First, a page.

What happened

Shares of Nutanix (NTNX -1.03%) were plunging today, down as much as 11.6% in early trading, before recovering to a 5% loss as of 10:08 a.m. ET.

Nutanix's stock had performed well compared with the overall tech sector in recent weeks, as speculation swirled that the company was in buyout talks with HP Enterprise (HPE 1.17%). However, this morning, that same speculation pointed to talks ending and HPE walking away from any deal, dashing investors' hopes for a quick payday.

So what

Nutanix is a leader in hyperconverged infrastructure, or software that allows workers to code seamlessly across multiple clouds and with software development tools such as Kubernetes.

In truth, the acquisition would have been a great fit for HPE, but Nutanix may be asking for too high a price. After all, the company did just report solid earnings on Nov. 30, with revenue up 14.6% and GAAP losses per share of $0.43. Despite headline losses on the bottom line, both figures handily beat analyst expectations.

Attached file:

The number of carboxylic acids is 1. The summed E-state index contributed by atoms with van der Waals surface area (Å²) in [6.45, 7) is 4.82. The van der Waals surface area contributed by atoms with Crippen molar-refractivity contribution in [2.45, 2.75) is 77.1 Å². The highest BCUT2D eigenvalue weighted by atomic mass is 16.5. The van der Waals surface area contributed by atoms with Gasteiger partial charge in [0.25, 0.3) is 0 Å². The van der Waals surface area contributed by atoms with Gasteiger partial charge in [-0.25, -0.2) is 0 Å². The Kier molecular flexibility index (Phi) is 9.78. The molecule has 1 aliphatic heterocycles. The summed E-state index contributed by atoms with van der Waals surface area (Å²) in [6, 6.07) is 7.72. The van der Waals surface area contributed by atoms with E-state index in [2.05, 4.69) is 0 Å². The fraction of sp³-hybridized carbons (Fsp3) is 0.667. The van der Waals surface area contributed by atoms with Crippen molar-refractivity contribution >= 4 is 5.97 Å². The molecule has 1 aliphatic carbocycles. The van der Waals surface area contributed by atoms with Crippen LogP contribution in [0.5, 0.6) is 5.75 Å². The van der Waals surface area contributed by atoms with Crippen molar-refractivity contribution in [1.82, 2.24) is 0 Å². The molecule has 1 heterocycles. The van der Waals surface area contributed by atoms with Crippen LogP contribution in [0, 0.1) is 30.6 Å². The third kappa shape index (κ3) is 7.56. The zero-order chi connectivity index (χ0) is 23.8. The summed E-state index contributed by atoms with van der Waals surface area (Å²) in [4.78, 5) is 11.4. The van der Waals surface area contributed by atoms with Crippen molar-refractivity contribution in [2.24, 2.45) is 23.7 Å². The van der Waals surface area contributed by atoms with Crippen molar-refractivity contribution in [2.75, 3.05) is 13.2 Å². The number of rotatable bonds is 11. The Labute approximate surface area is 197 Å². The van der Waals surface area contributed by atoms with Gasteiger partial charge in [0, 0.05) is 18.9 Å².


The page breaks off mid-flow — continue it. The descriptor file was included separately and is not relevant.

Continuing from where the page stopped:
Moreover, Nutanix's annualized recurring revenue (ARR), which is really a better proxy for the firm's growth, rose an impressive 34%, and adjusted (non-GAAP) gross margin expanded from 82.1% to 83.4% -- another good sign of increasing profitability with scale.

Moreover, after today's decline, Nutanix now trades at just 4.8 times last quarter's ARR figure, which is pretty reasonable for a software company growing that ARR 34%.

That still-reasonable price for Nutanix is likely why the stock is recovering somewhat after this morning's plunge on the initial disappointment.

Now what

The software sector could continue to struggle if interest rates stay higher for longer, as many project will happen. However, Nutanix is one of the cheaper options out there on a price-to-sales basis. So, it may still be an attractive option, as hyperconverged infrastructure should be a long-term growth industry.

That being said, while Nutanix is operating around cash flow breakeven, it's also generating hefty operating losses on a GAAP basis, thanks to its high stock-based compensation. While software companies are big fans of reporting "adjusted" numbers that ignore SBC, remember that those dilutive stock issuances to employees are a real cost to shareholders.

Therefore, for those looking for companies that may actually become profitable in the next year or two, Nutanix may continue to disappoint on that front.